Dramocles: An Intergalactic Soap Opera

Free Dramocles: An Intergalactic Soap Opera by Robert Sheckley

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Authors: Robert Sheckley
deteriorating situation on Lekk. He was beginning to have some doubts about his newly found destiny, although he really couldn’t believe the whole thing had been a mistake. He still wanted a fine destiny, but taking over the property of his friends and relatives didn’t seem to him an appropriate way of achieving it. And he certainly didn’t want to reestablish the old Glormish Empire. That was a romantic notion, but completely unrealistic. Interplanetary empires had never been workable. And even if they could work, what would you have? A few more empty titles and a lot more paperwork.
    What was it all leading to? And that young fellow he had talked with in the Palace of Memory–had that really been himself? That wasn’t the way he remembered himself. But if not he, then who had it been? There was something decidedly strange going on, something uncanny, perhaps something sinister.
    Now it occurred to him how tenuous it all was. A visit from an old lady, a few envelopes, some recently recovered memories–on the basis of these he was risking total war.
    Caught in a sudden mood swing, he realized that the only thing to do now was to make peace at once, while it was still possible, before too much damage had been done.
    As soon as he was within his palace, Dramocles sent for John, Snint, and Adalbert. He had decided to restore their planets, withdraw his troops, apologize, and tell them he’d gone out of his mind for a while. He was rehearsing his speech when a messenger brought him the news that the kings were no longer on Glorm. They had taken to their ships as soon as Dramocles had left to visit Drusilla. There had been no orders to detain them. Only Rufus was left, faithful as always.
    “Damnation,” Dramocles said, and told the palace operator to get John on the interplanetary phone.
    Count John couldn’t be reached. Neither could Snint or Adalbert. The next Dramocles heard of them was a week later. John had returned to Crimsole, raised a force of thirty thousand men, and sent them to the aid of Snint’s beleaguered forces on Lekk. Rux’s demoralized army was suddenly caught in a two-front war and in danger of annihilation.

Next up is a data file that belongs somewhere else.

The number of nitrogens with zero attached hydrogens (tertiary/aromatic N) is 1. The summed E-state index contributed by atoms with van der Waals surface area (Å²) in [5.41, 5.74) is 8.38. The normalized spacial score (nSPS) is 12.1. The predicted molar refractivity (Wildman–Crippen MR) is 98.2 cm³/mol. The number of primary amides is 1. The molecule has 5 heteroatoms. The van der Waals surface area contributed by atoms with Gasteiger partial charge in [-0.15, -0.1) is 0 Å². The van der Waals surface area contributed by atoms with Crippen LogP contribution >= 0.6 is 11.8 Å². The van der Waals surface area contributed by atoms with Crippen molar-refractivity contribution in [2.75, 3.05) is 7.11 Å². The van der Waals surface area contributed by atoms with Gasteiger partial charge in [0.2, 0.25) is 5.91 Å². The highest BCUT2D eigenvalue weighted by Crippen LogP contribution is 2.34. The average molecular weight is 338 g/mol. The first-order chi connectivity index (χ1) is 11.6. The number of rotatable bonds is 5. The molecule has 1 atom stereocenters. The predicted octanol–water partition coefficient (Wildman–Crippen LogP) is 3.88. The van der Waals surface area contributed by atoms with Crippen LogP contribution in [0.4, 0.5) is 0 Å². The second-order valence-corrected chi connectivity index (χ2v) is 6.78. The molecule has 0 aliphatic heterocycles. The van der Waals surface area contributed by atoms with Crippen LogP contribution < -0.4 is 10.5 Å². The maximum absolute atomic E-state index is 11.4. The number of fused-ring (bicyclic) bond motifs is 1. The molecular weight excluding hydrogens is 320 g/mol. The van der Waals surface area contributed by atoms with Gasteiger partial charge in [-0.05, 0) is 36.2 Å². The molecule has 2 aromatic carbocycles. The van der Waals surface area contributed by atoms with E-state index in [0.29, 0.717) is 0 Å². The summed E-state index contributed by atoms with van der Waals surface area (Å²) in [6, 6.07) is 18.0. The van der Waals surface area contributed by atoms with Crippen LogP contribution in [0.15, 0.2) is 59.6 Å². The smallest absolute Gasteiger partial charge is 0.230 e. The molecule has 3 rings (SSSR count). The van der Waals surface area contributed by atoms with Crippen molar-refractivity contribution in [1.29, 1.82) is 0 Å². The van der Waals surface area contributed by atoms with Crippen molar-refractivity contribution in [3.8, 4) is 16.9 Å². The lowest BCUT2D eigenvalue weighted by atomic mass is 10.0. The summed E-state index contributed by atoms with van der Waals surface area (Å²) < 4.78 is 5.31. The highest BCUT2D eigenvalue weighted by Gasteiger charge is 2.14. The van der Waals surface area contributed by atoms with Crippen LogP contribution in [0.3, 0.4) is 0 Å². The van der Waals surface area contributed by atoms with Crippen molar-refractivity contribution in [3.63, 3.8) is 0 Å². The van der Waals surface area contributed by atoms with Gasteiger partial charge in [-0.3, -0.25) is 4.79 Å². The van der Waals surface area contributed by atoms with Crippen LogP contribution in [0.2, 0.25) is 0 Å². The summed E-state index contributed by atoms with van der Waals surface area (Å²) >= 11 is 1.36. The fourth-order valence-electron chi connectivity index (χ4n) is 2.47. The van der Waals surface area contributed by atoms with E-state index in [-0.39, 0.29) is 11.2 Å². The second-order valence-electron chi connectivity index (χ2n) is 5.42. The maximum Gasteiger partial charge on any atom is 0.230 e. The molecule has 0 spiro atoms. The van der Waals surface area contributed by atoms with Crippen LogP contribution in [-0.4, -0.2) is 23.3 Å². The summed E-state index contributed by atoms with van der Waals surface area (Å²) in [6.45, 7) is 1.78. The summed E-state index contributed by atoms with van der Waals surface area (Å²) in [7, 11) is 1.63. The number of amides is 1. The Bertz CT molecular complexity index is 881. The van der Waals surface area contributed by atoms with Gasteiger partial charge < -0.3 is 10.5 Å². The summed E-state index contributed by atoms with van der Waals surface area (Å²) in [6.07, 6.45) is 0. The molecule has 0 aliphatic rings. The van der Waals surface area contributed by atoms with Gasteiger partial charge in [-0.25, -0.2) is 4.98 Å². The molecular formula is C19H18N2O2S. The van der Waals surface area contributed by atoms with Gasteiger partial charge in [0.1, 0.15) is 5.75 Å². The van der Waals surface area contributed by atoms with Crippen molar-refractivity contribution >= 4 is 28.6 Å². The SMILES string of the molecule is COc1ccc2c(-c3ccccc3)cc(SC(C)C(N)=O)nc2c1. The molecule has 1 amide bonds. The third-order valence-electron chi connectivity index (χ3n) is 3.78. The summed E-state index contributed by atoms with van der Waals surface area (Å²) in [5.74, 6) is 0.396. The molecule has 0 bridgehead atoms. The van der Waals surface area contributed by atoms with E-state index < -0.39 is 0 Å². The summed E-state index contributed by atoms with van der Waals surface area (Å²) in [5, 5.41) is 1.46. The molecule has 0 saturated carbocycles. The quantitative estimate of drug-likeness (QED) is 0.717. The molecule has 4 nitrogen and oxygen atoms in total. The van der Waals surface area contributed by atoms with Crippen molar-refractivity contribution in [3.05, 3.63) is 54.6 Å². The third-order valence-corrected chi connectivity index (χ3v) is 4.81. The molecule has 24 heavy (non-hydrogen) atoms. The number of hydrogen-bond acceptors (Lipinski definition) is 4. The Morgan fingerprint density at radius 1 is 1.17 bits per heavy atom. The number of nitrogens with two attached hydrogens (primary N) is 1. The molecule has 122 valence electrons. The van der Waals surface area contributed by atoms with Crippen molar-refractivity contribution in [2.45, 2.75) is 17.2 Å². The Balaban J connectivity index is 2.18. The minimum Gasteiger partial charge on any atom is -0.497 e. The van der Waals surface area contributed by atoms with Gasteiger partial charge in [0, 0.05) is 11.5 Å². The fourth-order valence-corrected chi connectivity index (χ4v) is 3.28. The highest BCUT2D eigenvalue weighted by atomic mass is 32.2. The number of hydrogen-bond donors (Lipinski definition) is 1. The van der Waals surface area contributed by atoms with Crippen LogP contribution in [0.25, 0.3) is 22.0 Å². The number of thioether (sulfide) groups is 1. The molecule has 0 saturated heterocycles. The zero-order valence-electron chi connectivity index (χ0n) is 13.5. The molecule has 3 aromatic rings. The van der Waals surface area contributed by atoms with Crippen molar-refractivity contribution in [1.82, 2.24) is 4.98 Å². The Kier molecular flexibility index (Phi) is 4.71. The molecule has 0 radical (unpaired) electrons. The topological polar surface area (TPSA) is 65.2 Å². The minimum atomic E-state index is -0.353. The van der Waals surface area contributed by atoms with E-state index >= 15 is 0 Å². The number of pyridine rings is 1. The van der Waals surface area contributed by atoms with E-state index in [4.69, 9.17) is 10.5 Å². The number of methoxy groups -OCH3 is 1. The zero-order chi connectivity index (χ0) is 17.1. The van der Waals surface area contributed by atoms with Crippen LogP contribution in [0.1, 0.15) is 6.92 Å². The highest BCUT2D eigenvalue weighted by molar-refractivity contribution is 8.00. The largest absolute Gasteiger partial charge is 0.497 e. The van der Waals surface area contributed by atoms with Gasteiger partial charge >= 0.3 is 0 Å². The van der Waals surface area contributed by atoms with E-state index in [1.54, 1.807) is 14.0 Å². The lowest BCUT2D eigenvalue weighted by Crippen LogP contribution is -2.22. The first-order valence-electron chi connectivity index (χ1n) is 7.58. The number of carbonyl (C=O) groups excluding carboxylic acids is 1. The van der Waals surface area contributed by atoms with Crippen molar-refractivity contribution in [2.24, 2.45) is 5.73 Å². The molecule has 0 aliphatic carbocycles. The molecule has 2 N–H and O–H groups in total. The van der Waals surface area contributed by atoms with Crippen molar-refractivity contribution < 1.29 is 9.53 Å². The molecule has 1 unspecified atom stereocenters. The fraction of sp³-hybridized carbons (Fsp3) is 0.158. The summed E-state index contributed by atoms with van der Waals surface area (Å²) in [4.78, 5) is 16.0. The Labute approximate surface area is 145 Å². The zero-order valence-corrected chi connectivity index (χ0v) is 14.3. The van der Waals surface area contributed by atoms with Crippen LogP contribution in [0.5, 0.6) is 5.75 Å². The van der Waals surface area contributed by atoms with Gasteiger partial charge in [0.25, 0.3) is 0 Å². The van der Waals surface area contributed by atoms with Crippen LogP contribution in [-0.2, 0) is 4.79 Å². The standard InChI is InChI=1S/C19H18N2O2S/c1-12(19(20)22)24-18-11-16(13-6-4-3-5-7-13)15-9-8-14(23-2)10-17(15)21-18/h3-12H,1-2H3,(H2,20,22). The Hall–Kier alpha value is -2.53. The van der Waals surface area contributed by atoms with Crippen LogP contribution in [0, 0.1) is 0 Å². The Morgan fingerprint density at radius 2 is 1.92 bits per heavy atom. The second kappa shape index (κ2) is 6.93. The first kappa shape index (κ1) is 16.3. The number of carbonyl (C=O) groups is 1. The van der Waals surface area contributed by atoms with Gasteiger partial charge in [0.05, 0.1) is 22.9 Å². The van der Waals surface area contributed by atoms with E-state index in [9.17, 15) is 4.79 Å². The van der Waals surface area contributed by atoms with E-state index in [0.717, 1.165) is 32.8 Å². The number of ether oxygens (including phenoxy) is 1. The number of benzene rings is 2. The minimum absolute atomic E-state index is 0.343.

Sadly at first, then with mounting fury, Dramocles sent reinforcements to Commander Rux and settled down for a long war.

 
    18
    Fighting a war was a novel experience for Dramocles, who was unused to regular work of any sort. But now his carefree, aimless existence was over. He set his alarm for eight o’clock every morning and usually arrived at the War Room by nine-thirty. He would read a computer printout of the previous night’s actions, check out the overall picture, and then turn to battlefield management.
    The War Room had one entire wall of television monitors. Each monitor presented a different sector of the battlefield. There were separate monitors for individual engagements down to the platoon level. Each screen kept a running count of casualties on both sides. Each screen had a status light as well–green for victory, yellow for unsettled, red for dangerous, black for defeat.
    Dramocles usually took personal charge of two or more red sectors. He had a natural gift for strategy, and was able to convert most of his battles into the green of victory. On good days, he felt that he could win the war on Lekk by himself, or just himself and his robot troops, if only he could be left completely undisturbed for a few days. But this was impossible. Even an uninterrupted hour was rare. A continual succession of urgent matters required the King’s attention. Glorm could no longer be ruled by the maxims of Otho the Weird.
    Nor could Dramocles detach himself from his personal life to the extent he desired. Lyrae was forever calling him at the office with suggestions about the war. For the sake of peace in the home, Dramocles had to take her seriously, or seem to. Several of his ex-wives started telephoning with their own ideas, and, of course, his older children also wanted to

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